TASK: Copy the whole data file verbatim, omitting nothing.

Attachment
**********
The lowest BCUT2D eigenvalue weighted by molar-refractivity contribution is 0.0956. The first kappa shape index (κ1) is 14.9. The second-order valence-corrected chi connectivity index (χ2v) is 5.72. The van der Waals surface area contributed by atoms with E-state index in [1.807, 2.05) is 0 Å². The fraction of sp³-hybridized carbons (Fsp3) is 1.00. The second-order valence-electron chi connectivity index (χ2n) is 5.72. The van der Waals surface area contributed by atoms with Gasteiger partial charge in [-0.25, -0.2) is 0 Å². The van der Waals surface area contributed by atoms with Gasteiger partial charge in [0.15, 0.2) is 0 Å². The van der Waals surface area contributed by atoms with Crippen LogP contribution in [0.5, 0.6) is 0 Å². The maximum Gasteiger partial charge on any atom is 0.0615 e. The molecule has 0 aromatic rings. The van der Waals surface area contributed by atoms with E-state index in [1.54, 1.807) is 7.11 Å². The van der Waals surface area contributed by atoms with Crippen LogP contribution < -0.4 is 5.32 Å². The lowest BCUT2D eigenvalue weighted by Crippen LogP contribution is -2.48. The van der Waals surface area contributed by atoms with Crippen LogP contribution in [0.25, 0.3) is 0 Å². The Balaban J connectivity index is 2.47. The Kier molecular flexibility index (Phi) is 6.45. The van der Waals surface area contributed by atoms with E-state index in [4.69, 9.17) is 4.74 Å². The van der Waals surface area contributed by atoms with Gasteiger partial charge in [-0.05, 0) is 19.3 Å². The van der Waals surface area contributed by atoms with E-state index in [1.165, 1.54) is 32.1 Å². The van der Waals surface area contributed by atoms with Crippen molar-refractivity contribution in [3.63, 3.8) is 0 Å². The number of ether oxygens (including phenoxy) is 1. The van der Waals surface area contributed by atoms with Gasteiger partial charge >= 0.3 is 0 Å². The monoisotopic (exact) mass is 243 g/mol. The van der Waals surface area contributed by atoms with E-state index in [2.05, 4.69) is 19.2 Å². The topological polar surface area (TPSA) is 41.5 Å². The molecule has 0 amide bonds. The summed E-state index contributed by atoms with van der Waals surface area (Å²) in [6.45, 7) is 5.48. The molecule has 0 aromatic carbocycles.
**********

The lowest BCUT2D eigenvalue weighted by molar-refractivity contribution is 0.0956. The first kappa shape index (κ1) is 14.9. The second-order valence-corrected chi connectivity index (χ2v) is 5.72. The van der Waals surface area contributed by atoms with E-state index in [1.807, 2.05) is 0 Å². The fraction of sp³-hybridized carbons (Fsp3) is 1.00. The second-order valence-electron chi connectivity index (χ2n) is 5.72. The van der Waals surface area contributed by atoms with Gasteiger partial charge in [-0.25, -0.2) is 0 Å². The van der Waals surface area contributed by atoms with Gasteiger partial charge in [0.15, 0.2) is 0 Å². The van der Waals surface area contributed by atoms with Crippen LogP contribution in [0.5, 0.6) is 0 Å². The maximum Gasteiger partial charge on any atom is 0.0615 e. The molecule has 0 aromatic rings. The van der Waals surface area contributed by atoms with E-state index in [1.54, 1.807) is 7.11 Å². The van der Waals surface area contributed by atoms with Crippen LogP contribution < -0.4 is 5.32 Å². The lowest BCUT2D eigenvalue weighted by Crippen LogP contribution is -2.48. The van der Waals surface area contributed by atoms with Crippen LogP contribution in [0.25, 0.3) is 0 Å². The Balaban J connectivity index is 2.47. The Kier molecular flexibility index (Phi) is 6.45. The van der Waals surface area contributed by atoms with E-state index in [4.69, 9.17) is 4.74 Å². The van der Waals surface area contributed by atoms with Gasteiger partial charge in [-0.05, 0) is 19.3 Å². The van der Waals surface area contributed by atoms with E-state index in [1.165, 1.54) is 32.1 Å². The van der Waals surface area contributed by atoms with Crippen molar-refractivity contribution in [3.63, 3.8) is 0 Å². The number of ether oxygens (including phenoxy) is 1. The van der Waals surface area contributed by atoms with Gasteiger partial charge >= 0.3 is 0 Å². The monoisotopic (exact) mass is 243 g/mol. The van der Waals surface area contributed by atoms with E-state index in [2.05, 4.69) is 19.2 Å². The topological polar surface area (TPSA) is 41.5 Å². The molecule has 0 amide bonds. The summed E-state index contributed by atoms with van der Waals surface area (Å²) in [6.45, 7) is 5.48. The molecule has 0 aromatic carbocycles.